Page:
[ilds] Literary English Death

Bruce Redwine bredwine1968 at earthlink.net
Wed Feb 2 10:16:26 PST 2011


James,

Yes.  Several good points.  But, as I said before, Durrell is obsessed with a limited number of issues, which he reworks throughout his oeuvre in various ways, always trying to be "novel," fresh.  So it's possible to look at his fiction as one continuous chain:  "I return link by link along the iron chains of memory" (Justine, AQ, 17).  Again and again.  Re The Black Book and Justine, Michael Haag has already made the connection between the two openings:  the former's "agon" and the latter's "again."  Maybe a deliberate pun, maybe not, maybe something too deep for him to be aware of.  I haven't read the first two novels — but should.  And I haven't heard this take on the Surrealists being rejected by the High Moderns and "the Auden Generation."  Interesting.  A very big subject.  I'd like to learn more, but you're probably talking about a book you're working on.


Bruce




On Feb 2, 2011, at 9:33 AM, James Gifford wrote:

> On 02/02/11 7:03 AM, Bruce Redwine wrote:
>> but Durrell chooses not to bring in the context
>> of his Indian background and the trauma of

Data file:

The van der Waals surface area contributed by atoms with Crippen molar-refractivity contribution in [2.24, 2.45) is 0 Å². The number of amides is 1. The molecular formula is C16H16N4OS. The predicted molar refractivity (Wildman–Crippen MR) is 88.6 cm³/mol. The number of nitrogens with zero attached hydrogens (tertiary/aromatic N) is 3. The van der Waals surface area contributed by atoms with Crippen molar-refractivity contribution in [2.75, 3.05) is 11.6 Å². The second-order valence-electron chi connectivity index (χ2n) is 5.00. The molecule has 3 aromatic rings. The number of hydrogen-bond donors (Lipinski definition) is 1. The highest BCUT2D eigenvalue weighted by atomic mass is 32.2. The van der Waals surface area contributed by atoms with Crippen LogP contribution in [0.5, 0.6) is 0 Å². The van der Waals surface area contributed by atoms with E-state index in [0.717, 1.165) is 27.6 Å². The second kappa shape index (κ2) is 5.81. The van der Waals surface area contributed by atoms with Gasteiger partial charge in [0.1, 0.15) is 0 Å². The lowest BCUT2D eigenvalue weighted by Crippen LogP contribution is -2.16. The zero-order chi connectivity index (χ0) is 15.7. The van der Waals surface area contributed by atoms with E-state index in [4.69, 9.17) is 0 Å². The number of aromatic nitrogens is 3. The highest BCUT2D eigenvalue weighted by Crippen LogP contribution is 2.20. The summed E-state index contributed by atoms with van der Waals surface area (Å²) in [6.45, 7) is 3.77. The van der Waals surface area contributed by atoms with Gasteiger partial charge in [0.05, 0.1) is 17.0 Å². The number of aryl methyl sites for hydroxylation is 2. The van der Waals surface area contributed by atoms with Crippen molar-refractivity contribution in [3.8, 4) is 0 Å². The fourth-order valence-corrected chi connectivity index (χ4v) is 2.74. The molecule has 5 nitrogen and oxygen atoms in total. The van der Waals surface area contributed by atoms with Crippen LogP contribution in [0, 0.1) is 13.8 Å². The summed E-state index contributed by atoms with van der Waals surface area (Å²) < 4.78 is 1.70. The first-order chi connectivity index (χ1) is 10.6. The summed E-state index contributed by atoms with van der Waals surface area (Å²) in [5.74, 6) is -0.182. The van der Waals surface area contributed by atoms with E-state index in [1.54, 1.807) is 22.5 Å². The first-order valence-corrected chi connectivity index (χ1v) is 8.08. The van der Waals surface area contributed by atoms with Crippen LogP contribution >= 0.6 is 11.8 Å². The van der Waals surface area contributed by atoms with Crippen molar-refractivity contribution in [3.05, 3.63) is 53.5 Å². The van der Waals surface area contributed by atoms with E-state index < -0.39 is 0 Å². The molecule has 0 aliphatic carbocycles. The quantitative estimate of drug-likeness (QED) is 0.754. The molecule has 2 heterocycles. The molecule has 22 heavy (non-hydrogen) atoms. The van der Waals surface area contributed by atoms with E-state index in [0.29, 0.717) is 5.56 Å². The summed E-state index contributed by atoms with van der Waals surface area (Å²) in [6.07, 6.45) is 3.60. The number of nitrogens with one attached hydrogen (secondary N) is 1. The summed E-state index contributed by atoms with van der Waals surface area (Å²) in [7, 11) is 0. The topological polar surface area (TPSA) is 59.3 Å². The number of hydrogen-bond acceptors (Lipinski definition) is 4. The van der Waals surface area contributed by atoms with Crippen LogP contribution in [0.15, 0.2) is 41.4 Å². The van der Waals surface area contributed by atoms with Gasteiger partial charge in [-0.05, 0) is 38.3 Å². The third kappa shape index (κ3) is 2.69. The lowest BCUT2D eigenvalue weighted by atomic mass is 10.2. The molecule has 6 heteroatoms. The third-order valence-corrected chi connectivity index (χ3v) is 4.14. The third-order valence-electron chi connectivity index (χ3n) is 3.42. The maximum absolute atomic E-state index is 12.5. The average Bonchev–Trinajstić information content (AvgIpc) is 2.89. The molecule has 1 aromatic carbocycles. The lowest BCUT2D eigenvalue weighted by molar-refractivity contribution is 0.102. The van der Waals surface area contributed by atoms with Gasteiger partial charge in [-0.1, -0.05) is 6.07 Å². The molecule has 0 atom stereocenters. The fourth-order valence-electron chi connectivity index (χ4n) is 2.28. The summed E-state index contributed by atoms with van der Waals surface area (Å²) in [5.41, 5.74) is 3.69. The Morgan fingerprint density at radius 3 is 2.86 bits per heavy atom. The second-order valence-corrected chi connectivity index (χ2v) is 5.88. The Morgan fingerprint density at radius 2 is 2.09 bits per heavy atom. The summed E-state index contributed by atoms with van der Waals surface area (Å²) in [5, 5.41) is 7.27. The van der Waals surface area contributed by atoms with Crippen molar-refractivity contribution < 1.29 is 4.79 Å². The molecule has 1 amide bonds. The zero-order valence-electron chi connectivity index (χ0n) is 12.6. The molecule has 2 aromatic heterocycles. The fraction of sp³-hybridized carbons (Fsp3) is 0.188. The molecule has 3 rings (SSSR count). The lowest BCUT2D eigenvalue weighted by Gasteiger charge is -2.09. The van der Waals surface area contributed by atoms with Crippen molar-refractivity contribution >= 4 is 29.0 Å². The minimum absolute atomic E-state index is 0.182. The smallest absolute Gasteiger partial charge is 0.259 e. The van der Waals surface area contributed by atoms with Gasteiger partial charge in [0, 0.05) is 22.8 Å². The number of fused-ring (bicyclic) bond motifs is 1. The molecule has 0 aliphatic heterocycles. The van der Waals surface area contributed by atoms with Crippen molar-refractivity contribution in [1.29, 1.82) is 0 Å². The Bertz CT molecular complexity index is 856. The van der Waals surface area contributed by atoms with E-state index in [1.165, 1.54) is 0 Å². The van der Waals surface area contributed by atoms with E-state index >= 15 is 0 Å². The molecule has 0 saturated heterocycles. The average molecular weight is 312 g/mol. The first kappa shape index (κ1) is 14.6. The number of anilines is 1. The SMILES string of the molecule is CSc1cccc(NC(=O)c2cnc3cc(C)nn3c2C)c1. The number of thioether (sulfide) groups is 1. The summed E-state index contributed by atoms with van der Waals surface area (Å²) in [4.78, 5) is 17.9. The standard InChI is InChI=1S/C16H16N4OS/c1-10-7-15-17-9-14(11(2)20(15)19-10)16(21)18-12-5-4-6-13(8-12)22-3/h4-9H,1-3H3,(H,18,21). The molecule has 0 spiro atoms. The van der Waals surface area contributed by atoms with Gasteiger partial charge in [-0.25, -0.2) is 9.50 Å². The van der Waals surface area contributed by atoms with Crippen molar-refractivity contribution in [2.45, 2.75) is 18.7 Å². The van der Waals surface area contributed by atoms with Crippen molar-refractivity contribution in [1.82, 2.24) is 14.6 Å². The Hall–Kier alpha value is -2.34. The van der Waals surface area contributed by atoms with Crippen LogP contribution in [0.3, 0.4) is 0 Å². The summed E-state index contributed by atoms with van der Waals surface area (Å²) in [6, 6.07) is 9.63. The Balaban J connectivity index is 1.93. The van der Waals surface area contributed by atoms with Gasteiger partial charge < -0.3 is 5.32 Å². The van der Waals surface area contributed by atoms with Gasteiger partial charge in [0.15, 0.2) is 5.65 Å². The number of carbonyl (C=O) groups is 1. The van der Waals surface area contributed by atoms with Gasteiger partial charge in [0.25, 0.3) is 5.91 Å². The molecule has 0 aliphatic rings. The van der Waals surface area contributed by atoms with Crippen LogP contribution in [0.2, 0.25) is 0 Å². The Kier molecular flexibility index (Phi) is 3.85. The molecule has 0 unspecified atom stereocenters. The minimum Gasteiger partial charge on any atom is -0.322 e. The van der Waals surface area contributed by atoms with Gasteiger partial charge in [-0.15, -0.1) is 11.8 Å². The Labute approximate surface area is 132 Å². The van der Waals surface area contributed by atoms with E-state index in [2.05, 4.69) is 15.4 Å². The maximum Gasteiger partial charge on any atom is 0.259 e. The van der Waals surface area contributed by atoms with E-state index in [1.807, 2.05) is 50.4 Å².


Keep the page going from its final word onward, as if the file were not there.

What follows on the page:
>> being wrenched from it
> 
> I think this is, in part, because he'd already done this quite 
> explicitly in /Pied Piper of Lovers/.  If you've not already read it, 
> Bruce, for your manner of reading I think you'd find it fascinating.
> 
>> as he later says, he asks his reader to
>> "recognize [the book] for what it is: a
>> two-fisted attack on  literature by an
>> angry young man of the thirties."
> 
> In other words, a rebuttal to his predecessors and a 20 year head start 
> on the Angry Young Men...  Again, we're back to that literary context -- 
> is it coincidental that works like /The Black Book/ and Beckett's 
> /Murphy/ appear in the same year but were written in the same moment as 
> Gascoyne's /Opening Day/?  This was the same moment that English 
> Surrealism "failed" to develop when the High Modernists (Eliot, Joyce, 
> Woolf) didn't endorse it and the new Generation around Auden didn't take 
> it up.  Yet, there was a generation doing something with it...  And they 
> were scattered by the war before they developed it -- I see /The Black 
> Book/ and the English Death in that moment.
> 
> Cheers,
> James

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